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May
4
comment 1st John 2:12-14: little children, young men and fathers
(1) "These verses in 1 Jn. 2:12-14 allow us to understand that there is a correlation between how in the natural there is a growth process of children to young men to fathers" - Throughout your whole answer you are stressing this spiritual-growth progression: little children -> young men -> fathers, and you are completely ignoring the fact that John is, in fact, follows quite another sequence: little children -> fathers -> young men; and he does so twice! Do you have any explanation as to why John chose that sequence?
May
3
comment 1st John 2:12-14: little children, young men and fathers
Honestly, quite confusing.
Apr
27
accepted Who is John actually writing his seven epistles in Revelation?
Apr
27
revised Who is John actually writing his seven epistles in Revelation?
added 7 characters in body
Apr
27
asked Who is John actually writing his seven epistles in Revelation?
Apr
27
accepted Rev 9:4: Do not hurt the non-existing grass?
Apr
27
comment Rev 9:4: Do not hurt the non-existing grass?
So, what you are saying is that this verse should be rendered as something like "and they were told to hurt – not any grass of the earth, not any green thing, not any tree – but the people who have no seal...". I mean it is a kind of poetical way, so to say, to emphasize the locusts' main object of their pain-inflicting, right? Well, that makes perfect sense to me.
Apr
26
comment Rev 9:4: Do not hurt the non-existing grass?
However, even if we take the figurative approach, it still doesn't answer my question. My question was how come the locusts are told not to hurt the grass when the grass is already gone, be it literal grass or figurative.
Apr
24
asked Rev 9:4: Do not hurt the non-existing grass?
Apr
24
revised 1st John 2:12-14: little children, young men and fathers
added 965 characters in body
Apr
24
comment 1st John 2:12-14: little children, young men and fathers
@Susan - Thanks. Just made it more focused.
Apr
24
revised 1st John 2:12-14: little children, young men and fathers
added 965 characters in body
Apr
24
asked 1st John 2:12-14: little children, young men and fathers
Apr
8
awarded  Popular Question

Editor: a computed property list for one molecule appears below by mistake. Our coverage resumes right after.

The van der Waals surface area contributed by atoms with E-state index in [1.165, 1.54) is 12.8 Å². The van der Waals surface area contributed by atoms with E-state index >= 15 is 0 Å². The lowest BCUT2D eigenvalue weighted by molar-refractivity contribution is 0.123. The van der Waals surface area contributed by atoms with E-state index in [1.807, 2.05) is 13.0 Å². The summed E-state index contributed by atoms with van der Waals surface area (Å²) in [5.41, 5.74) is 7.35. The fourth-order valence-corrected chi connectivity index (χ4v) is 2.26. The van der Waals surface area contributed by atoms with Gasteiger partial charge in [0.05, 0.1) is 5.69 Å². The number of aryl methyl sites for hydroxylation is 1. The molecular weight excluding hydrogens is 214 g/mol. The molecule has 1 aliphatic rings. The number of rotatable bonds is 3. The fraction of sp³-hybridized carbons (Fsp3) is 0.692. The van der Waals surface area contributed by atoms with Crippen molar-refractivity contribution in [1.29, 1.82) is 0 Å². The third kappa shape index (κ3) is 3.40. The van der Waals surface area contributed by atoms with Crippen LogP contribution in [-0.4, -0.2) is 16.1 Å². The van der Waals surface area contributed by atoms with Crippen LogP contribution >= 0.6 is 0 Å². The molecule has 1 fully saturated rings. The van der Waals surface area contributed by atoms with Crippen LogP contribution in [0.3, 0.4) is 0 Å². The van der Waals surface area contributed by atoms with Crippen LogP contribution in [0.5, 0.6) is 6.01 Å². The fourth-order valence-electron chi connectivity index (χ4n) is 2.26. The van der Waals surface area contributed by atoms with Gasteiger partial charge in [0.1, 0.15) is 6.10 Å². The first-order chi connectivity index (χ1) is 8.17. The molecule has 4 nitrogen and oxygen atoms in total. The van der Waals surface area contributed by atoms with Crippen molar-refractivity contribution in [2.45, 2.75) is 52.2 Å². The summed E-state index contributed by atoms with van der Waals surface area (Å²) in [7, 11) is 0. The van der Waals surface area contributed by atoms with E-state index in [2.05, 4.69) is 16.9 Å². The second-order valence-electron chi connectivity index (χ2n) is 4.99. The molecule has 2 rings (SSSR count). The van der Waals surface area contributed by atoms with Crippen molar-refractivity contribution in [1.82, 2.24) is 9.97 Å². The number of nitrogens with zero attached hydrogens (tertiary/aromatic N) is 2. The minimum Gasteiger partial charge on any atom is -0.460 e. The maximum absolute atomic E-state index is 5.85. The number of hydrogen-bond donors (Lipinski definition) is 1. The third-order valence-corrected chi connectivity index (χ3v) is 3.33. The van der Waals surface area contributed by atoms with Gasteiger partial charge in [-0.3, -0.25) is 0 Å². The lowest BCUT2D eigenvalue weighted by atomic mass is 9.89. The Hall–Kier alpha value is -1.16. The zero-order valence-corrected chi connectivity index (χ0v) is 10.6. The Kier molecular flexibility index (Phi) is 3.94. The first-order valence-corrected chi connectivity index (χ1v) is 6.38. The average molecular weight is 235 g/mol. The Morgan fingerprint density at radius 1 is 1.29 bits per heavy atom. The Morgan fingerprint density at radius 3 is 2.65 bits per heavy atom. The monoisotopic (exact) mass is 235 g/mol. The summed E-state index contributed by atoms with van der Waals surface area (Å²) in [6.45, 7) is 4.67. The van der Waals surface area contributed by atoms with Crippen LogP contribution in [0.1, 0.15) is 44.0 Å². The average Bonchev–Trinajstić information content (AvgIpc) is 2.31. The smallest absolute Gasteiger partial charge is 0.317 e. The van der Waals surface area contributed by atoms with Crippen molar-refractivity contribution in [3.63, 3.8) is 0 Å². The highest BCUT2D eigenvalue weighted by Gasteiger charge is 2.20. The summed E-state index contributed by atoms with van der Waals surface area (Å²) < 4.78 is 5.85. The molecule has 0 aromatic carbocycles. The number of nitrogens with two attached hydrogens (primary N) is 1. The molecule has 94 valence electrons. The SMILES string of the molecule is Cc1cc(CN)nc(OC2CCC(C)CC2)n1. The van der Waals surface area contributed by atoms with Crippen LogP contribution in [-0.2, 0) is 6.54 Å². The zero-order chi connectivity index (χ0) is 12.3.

Mar
5
awarded  Notable Question
Feb
14
revised Does 2 Tim.1:16-18 imply that Onesiphorus is already dead?
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Feb
14
accepted Does 2 Tim.1:16-18 imply that Onesiphorus is already dead?
Feb
14
comment Does 2 Tim.1:16-18 imply that Onesiphorus is already dead?
Thanks for your answer. "By that I mean that we should build a doctrine upon this as a key text" - Did you mean to say "we should NOT" instead?
Feb
14
comment Does 2 Tim.1:16-18 imply that Onesiphorus is already dead?
2) the person Onesiphorus did really exist, except he might've gone by some other name, that is, not by name "Onesiphorus" that the author chose; but, on the other hand, in your answer you said "Onesiphorus in this case is further evidence that he was a literary construct and existed only within Second Timothy. Onesiphorus was not dead if he never lived." So, what's your point here about that person's existence? If this is the case of "a literary construct", did the person still exist regardless of what name he really had?
Feb
14
comment Does 2 Tim.1:16-18 imply that Onesiphorus is already dead?
1) "I am saying that when the anonymous author of 2 Tim was looking around for a name, he chose a name appropriate for the situation and was perhaps inspired by Onesimus, who also helped Paul in prison." - I am sorry for being such a dummy, but I still don't get it. I know that some names have meaning, for example, the name "Carpus" in 2 Tim. 4:13 means "fruit", but I am a bit puzzled by the apparent contradiction in your words. On one hand, you say "the anonymous author of 2 Tim was looking around for a name, he chose a name appropriate for the situation", which I take as your agreeing that ↙